How GST Will Impact the Wallet of the Common Man

How GST Will Impact The Wallet Of The Common Man

How GST Will Impact the Wallet of the Common Man

What is GST?

The objective of GST (Goods and Services Tax), implemented across India on 1st July 2017, is to replace the complexity and repetitiveness of the earlier indirect tax regime with a single unified tax structure. This, in turn, will control the tax burden and its cascading effects on the common man.

GST is categorised under two broad classifications:

  • Central GST or CGST payable to the Central Government of India
  • State GST or SGST levied by the State Governments and Union Territories

Why was GST implemented?

A single unified tax structure implies that the common man now has to pay only one tax to the manufacturer of goods and services across the supply chain. Apart from unifying and simplifying the tax system, GST is also expected to control lack of leakages, which was a typical fallout of the previous taxation system.

GST levied on the customer will include the tax charged during the last stage of the supply chain. This is in contrast to the previous tax structure in which taxes charged across the supply chain was transferred onto the end-customer. Taxes affected by GST are Service Tax, Excise Duty, Countervailing Duty (CVD), Special Additional Duty of Customs (SAD), and other central and state taxes. What’s more, a combination of CGST and SGST/UTGST, referred to as Integrated GST, was levied on inter-state supplies.

Another benefit to the common man is that GST will be levied on the value of goods and services, as opposed to being added to the price of goods that included Central Excise. Hence, GST is estimated to have a far-reaching impact across the supply chain - manufacturing, dealers and distributors, warehousing, marketing and pricing.


In terms of impact on prices, while services would mostly be more expensive in the initial phases, impact on prices of goods could be a mixed bag. In the long run, once the benefits of GST are expected to kick in in terms of higher input credits and reduction in cascading effect, it is anticipated that the inflationary effect will come down and prices, in general, would come down and stabilise.

Impact of GST

It is estimated that GST will have a positive impact, but in the long run. Taxes affected by the GST will lead to the increase in prices of certain goods and services, causing inflation. However, once the inflationary effect sets in, it will ultimately reduce and stabilise the pricing process.

Taxes affected by GST have had two distinct impacts on the prices of goods and services. A hike in tax rates of certain goods and services has increased the prices of those goods and services, while a decrease in the tax rates of some other goods and services has brought down their costs.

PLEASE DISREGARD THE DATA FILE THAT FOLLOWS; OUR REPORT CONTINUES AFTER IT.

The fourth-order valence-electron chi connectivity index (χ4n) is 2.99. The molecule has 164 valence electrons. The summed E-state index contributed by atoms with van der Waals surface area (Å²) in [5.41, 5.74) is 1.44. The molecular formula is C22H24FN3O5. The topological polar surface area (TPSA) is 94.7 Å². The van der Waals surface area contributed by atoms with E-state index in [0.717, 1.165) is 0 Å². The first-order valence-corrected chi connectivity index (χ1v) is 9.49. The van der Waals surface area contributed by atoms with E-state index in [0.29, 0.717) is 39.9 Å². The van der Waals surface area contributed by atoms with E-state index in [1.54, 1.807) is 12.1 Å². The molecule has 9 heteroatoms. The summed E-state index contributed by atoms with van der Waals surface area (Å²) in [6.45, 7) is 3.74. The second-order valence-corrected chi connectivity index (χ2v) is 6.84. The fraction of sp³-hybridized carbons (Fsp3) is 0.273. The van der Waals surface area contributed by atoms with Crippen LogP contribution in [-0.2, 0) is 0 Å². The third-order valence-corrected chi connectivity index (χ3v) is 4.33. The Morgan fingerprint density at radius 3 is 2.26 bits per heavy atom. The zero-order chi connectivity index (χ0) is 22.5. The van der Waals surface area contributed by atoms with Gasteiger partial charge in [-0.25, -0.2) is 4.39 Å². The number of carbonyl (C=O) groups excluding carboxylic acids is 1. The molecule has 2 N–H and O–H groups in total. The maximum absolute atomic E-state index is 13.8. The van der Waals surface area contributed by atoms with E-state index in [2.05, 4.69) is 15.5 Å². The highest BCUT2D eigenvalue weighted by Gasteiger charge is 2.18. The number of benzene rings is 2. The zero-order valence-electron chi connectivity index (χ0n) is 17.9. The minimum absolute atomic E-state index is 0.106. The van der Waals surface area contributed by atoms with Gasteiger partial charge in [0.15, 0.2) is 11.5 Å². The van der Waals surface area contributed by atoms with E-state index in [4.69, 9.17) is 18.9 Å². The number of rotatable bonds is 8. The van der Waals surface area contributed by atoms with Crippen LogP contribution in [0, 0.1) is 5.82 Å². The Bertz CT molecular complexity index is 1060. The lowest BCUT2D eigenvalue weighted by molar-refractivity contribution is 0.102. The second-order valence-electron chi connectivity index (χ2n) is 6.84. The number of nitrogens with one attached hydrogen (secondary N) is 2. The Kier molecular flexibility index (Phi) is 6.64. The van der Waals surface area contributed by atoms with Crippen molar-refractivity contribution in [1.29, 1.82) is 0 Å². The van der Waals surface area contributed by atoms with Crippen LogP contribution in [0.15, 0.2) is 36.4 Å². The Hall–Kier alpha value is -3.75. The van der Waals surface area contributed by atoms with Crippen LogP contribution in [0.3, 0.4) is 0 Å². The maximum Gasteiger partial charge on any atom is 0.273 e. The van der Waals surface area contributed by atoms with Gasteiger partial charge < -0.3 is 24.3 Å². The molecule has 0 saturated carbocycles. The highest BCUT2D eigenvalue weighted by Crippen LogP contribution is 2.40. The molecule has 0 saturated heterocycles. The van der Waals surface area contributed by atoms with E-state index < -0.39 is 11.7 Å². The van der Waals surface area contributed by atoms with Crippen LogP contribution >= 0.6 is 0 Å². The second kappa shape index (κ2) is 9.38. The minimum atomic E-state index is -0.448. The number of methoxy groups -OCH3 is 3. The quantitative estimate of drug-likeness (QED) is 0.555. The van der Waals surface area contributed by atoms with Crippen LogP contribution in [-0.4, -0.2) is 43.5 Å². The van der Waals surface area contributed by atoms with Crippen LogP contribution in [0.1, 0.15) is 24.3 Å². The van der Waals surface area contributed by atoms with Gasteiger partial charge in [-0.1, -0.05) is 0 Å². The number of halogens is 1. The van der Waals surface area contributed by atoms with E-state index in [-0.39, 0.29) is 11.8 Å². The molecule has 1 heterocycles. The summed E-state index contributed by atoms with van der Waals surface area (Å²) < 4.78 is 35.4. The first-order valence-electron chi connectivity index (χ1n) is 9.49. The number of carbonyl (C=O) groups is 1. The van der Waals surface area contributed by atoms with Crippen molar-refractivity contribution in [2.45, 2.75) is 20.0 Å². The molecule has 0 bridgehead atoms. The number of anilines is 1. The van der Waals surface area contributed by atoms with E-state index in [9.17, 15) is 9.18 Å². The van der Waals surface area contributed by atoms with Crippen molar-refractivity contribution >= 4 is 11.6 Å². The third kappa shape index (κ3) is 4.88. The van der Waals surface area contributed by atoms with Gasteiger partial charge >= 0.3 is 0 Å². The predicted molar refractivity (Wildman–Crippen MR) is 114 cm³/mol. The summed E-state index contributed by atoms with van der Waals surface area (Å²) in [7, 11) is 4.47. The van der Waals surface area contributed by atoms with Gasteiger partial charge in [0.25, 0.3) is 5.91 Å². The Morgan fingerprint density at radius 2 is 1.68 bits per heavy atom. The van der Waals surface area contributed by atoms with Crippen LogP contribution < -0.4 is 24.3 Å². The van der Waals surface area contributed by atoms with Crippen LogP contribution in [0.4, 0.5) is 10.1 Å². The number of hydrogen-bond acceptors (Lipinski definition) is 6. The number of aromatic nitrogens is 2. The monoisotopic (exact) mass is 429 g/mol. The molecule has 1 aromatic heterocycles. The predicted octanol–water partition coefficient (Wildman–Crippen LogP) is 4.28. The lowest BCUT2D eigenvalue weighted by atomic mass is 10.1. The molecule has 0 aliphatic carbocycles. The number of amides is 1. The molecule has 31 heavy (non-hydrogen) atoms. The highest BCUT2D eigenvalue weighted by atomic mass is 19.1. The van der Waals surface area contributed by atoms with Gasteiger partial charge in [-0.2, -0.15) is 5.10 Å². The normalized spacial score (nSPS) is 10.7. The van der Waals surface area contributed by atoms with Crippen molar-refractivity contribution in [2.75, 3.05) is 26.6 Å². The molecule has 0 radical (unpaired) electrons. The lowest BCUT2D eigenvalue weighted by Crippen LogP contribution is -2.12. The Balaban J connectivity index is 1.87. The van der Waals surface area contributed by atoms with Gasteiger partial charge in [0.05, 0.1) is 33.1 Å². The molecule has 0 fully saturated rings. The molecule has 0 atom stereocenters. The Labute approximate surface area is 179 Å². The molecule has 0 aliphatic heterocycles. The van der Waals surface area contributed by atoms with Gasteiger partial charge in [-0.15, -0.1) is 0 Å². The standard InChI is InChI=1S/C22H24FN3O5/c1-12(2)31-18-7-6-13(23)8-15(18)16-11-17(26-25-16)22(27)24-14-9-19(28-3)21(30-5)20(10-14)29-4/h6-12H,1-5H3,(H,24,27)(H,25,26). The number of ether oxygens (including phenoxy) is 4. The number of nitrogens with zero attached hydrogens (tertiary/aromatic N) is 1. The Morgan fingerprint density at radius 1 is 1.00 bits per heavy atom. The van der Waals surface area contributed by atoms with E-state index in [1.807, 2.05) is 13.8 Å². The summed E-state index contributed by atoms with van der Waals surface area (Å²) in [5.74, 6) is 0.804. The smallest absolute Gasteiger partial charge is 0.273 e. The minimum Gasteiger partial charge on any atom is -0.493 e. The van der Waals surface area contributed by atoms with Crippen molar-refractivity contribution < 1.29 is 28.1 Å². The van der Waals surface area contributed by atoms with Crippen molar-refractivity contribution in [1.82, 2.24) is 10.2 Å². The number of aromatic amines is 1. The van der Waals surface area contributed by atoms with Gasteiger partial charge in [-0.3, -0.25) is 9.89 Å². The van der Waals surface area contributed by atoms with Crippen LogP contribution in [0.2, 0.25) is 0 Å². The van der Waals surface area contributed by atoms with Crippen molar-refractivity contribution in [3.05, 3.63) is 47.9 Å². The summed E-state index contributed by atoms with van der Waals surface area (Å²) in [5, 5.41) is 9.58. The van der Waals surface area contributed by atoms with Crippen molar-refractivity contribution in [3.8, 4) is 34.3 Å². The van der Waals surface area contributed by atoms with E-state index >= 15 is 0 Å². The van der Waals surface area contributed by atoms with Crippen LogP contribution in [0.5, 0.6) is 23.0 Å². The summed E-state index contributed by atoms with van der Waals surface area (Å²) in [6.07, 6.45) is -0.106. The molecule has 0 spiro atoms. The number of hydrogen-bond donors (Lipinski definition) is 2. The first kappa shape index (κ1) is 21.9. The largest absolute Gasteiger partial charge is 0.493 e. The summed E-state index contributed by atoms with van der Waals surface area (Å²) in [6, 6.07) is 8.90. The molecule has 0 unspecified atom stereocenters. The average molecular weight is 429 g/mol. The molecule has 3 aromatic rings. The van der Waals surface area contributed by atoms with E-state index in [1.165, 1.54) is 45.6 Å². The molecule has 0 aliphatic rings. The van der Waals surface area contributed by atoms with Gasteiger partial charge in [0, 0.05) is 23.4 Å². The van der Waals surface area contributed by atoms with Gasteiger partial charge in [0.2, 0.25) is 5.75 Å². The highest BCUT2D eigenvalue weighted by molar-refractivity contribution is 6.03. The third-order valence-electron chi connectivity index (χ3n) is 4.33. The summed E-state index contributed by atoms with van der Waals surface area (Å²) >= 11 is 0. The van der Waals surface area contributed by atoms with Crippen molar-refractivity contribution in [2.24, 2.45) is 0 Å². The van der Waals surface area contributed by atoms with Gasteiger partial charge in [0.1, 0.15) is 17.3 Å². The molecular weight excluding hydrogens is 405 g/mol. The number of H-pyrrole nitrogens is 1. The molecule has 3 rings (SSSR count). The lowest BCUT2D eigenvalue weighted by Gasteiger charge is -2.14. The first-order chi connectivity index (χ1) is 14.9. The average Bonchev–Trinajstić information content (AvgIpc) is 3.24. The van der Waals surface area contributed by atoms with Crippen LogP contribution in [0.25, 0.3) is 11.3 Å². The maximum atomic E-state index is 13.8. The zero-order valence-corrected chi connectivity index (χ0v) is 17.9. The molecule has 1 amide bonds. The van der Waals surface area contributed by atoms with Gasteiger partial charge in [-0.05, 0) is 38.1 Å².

How taxes affected by GST will make goods and services expensive

  • Goods like textiles, edible oil, etc., attracted a 5% VAT in a vast majority of the state and nil excise duty. However, with the implementation of GST, the prices of these goods have now increased by about 8% to 9%, proving to be heavy on the common man’s pocket.
  • The previous service tax of 15%, which was applicable on certain basic essential services like health services, sports and cultural events, and pilgrimages, has increased to 18% under GST.
  • The prices of goods that are injurious to health like aerated drinks, cigarettes and other tobacco-based goods have also witnessed a hike in their prices.

Apart from the above, the following goods have also become costlier because of the taxes that have been affected by GST:

  • Transportation services like cabs, railways and air
  • Restaurant and hotel bills
  • Internet packs of mobile phones
  • Courier and DTH services
  • Luxury cars
  • Jewellery and precious metals

How taxes affected by GST will reduce the prices of goods and services

  • Prices of goods like non-luxury automobiles, beauty products, consumer electronic gadgets, etc. earlier attracted excise duty at 12.5% as well as state VAT between 12.5% and 15%, depending on the state levying it. Not just these, there are a host of other taxes - input tax credit retention under the VAT regulations, CST, entry tax, octroi and other local taxes, which were added to these goods at various levels of the value chain, till it reached the end-customer. However, the concept of single unified tax structure has eliminated these taxes from being repeatedly added to the prices of the goods and every stage of the supply chain.
  • The previous taxation system required the consumer to pay nearly an extra 25% to 26% on the production cost of goods as a result of VAT and excise duty. The introduction of GST has brought down this interest rate to 18% for most of these goods.

Here are some goods that will get cheaper because of the taxes that have been affected by GST:

  • Pharma products
  • Cement, paint and several construction products
  • Solar panels
  • Fingerprint scanners
  • Fans, television sets, air coolers, water heaters and other consumer electronics
  • FMCG (Fast Moving Consumer Goods) products chocolates, processed food items, shampoos, etc.
  • Plywood and other wood-based goods
  • Branded apparel
  • Online shopping
  • Movie tickets

From the above discussion, we can conclude that GST will have a dual effect on the common man – positive and negative. It will be interesting to watch the cascading effect and its subsequent effect on pricing in due course of time.

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